None of that was true on a recent Friday.
No special touches. No welcome. Just a hotel lobby, an exceptionally nice hotel lobby, but nothing special.
Our valet did note the hotel was working with a smaller staff than previously and hiring was underway.
One Eleven, the hotel’s fine-dining restaurant was closed, so unlike previous trips, we did not book a package including a meal with a night’s stay. The hotel’s website noted the restaurant was closed and would re-open later this summer. It didn’t say that the other amenities and services the hotel offers weren’t available. If it had, that might have helped with expectations and lowered that bar.
The lack of a package stay may have contributed to a smaller room and none of the usual welcome amenities, such as spiced pecans and bottled Mountain Valley Spring Water. Of course, previous stays also got chocolate covered strawberries, champagne and wine.
The bathroom was still well-stocked with the very good Molton Brown products though not the traveler boxed kits with an emery board, small sewing kit and Q-tips, among other helpful items. While the hotel’s famous bathrobes were still hanging in the closet, the embroidered slippers had been replaced by plain, white terry cloth slides. I realize these are all very much first world problems.
With One Eleven being closed, we left the hotel for dinner elsewhere and on our return, it was more disappointment.
The hotel’s famous turndown service wasn’t done. That’s when the staff would place that delicious toffee on the pillow while also replacing towels and generally straightening the room.
When we couldn’t find the room service breakfast menu, the front desk explained that the hotel didn’t have the staff to accomplish either turndown or room service, and that those services would return later this summer. Again, it would have been nice if the hotel’s website had said that, instead of talking up the amenities. Also, again, the cost is a splurge, and the extras are what make it worth it. And they aren’t there, the Capital Hotel is just another nice hotel. If you hadn’t been pre-Covid, it would be jaw-dropping, now it is just a shrug.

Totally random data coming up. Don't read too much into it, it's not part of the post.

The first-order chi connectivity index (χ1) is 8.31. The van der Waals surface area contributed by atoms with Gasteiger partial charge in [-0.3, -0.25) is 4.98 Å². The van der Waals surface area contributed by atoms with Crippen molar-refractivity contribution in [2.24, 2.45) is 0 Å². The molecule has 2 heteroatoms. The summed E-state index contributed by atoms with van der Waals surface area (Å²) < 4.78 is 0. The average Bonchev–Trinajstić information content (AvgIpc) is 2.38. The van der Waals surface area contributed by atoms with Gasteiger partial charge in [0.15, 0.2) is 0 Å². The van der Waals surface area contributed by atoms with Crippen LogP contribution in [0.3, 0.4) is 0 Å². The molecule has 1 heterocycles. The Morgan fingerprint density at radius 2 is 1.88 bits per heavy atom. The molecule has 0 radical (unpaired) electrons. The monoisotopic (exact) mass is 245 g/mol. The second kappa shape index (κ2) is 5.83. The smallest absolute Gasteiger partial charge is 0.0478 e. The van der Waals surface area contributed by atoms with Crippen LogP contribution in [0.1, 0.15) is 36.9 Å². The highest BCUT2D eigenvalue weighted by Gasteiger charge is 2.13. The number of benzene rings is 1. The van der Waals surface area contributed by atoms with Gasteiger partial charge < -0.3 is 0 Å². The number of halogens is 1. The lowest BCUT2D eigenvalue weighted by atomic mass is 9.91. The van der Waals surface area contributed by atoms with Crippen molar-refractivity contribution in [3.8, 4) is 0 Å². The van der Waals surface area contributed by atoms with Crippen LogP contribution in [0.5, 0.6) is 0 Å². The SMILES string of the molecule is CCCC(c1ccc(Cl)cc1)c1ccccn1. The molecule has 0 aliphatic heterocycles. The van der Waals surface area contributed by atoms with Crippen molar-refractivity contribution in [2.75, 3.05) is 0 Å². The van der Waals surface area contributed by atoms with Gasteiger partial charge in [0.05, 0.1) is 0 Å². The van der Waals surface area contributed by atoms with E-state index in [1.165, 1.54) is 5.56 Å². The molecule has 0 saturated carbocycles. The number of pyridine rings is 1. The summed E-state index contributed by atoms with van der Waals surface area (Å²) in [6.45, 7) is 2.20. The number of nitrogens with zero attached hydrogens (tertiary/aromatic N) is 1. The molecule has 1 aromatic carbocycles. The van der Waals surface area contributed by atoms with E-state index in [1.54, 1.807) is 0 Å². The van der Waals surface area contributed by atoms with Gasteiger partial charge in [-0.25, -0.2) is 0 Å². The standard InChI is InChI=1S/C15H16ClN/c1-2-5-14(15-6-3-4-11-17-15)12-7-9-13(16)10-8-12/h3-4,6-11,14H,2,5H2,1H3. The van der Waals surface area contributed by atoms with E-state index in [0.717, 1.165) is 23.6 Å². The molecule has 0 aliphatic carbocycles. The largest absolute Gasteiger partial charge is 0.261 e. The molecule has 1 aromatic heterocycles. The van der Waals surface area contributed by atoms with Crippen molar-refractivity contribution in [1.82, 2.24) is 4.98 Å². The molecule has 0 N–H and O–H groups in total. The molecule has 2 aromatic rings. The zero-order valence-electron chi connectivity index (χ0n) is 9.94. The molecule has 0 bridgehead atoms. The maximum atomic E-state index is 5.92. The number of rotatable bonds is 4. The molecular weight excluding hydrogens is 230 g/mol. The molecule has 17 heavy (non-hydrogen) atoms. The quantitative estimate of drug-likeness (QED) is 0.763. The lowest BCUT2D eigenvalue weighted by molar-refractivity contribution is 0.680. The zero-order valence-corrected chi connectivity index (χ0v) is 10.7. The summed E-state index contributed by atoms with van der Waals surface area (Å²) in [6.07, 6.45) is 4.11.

On the plus side, the Capital Bar & Grill is still a terrific place to get a drink. We also enjoyed dessert there as well, but even there the attention to detail was lacking. After the strawberry shortcake was delivered, I had to fetch napkins and silverware, then later a pen to sign the check.
The second floor porch, billed as “Little Rock’s Front Porch,” is also still great, and it was a lively scene as the newly hired investment bankers for Stephens, Inc., were enjoying themselves at an orientation dinner with a well-stocked bar.
The next morning, the Leiva’s Coffee urn was out, and the baby bankers were preparing themselves for a Saturday of skeet shooting, so the lobby was hopping.
In fairness, the front desk clerks at checkout wanted to know about our stay, took notes and profusely apologized for the shortcomings. A gift bag of toffee was secured, and both clerks, who remembered me from previous stays, said a manager would follow up with a phone call.
For now, if looking for a night’s accommodations, I’d wait on staying at the Capital Hotel while offering my sincere hope that it returns to what it once was.